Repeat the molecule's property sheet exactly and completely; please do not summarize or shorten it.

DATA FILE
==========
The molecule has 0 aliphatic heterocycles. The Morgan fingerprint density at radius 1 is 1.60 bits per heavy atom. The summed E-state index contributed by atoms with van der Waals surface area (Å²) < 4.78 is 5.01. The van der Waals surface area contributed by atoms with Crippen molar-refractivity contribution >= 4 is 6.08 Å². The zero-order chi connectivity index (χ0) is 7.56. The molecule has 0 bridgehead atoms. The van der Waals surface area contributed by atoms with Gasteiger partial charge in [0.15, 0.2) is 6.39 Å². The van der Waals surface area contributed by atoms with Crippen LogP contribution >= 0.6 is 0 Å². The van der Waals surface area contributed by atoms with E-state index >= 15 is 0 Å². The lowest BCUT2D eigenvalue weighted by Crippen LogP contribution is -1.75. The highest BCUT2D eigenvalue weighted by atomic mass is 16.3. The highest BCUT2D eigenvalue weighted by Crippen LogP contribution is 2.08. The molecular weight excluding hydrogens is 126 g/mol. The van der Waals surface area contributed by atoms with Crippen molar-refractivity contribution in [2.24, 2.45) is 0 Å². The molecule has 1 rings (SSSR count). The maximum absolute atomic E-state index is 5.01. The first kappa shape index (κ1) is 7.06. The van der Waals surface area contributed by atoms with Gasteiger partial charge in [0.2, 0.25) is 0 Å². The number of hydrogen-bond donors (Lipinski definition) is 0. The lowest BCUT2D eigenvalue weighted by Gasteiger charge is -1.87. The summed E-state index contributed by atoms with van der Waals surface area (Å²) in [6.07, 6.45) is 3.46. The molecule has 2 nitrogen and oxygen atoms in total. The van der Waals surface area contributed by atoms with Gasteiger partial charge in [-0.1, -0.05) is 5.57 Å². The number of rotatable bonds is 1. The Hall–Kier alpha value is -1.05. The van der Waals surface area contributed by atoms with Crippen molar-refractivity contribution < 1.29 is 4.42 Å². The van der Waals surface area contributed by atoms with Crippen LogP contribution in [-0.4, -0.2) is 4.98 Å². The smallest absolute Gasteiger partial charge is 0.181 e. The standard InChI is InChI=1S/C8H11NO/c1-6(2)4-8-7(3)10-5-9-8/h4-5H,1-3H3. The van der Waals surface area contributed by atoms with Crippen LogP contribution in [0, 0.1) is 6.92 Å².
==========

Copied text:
The molecule has 0 aliphatic heterocycles. The Morgan fingerprint density at radius 1 is 1.60 bits per heavy atom. The summed E-state index contributed by atoms with van der Waals surface area (Å²) < 4.78 is 5.01. The van der Waals surface area contributed by atoms with Crippen molar-refractivity contribution >= 4 is 6.08 Å². The zero-order chi connectivity index (χ0) is 7.56. The molecule has 0 bridgehead atoms. The van der Waals surface area contributed by atoms with Gasteiger partial charge in [0.15, 0.2) is 6.39 Å². The van der Waals surface area contributed by atoms with Crippen LogP contribution >= 0.6 is 0 Å². The van der Waals surface area contributed by atoms with E-state index >= 15 is 0 Å². The lowest BCUT2D eigenvalue weighted by Crippen LogP contribution is -1.75. The highest BCUT2D eigenvalue weighted by atomic mass is 16.3. The highest BCUT2D eigenvalue weighted by Crippen LogP contribution is 2.08. The molecular weight excluding hydrogens is 126 g/mol. The van der Waals surface area contributed by atoms with Crippen molar-refractivity contribution in [2.24, 2.45) is 0 Å². The molecule has 1 rings (SSSR count). The maximum absolute atomic E-state index is 5.01. The first kappa shape index (κ1) is 7.06. The van der Waals surface area contributed by atoms with Gasteiger partial charge in [0.2, 0.25) is 0 Å². The number of hydrogen-bond donors (Lipinski definition) is 0. The lowest BCUT2D eigenvalue weighted by Gasteiger charge is -1.87. The summed E-state index contributed by atoms with van der Waals surface area (Å²) in [6.07, 6.45) is 3.46. The molecule has 2 nitrogen and oxygen atoms in total. The van der Waals surface area contributed by atoms with Gasteiger partial charge in [-0.1, -0.05) is 5.57 Å². The number of rotatable bonds is 1. The Hall–Kier alpha value is -1.05. The van der Waals surface area contributed by atoms with Crippen molar-refractivity contribution < 1.29 is 4.42 Å². The van der Waals surface area contributed by atoms with Crippen LogP contribution in [-0.4, -0.2) is 4.98 Å². The smallest absolute Gasteiger partial charge is 0.181 e. The standard InChI is InChI=1S/C8H11NO/c1-6(2)4-8-7(3)10-5-9-8/h4-5H,1-3H3. The van der Waals surface area contributed by atoms with Crippen LogP contribution in [0, 0.1) is 6.92 Å².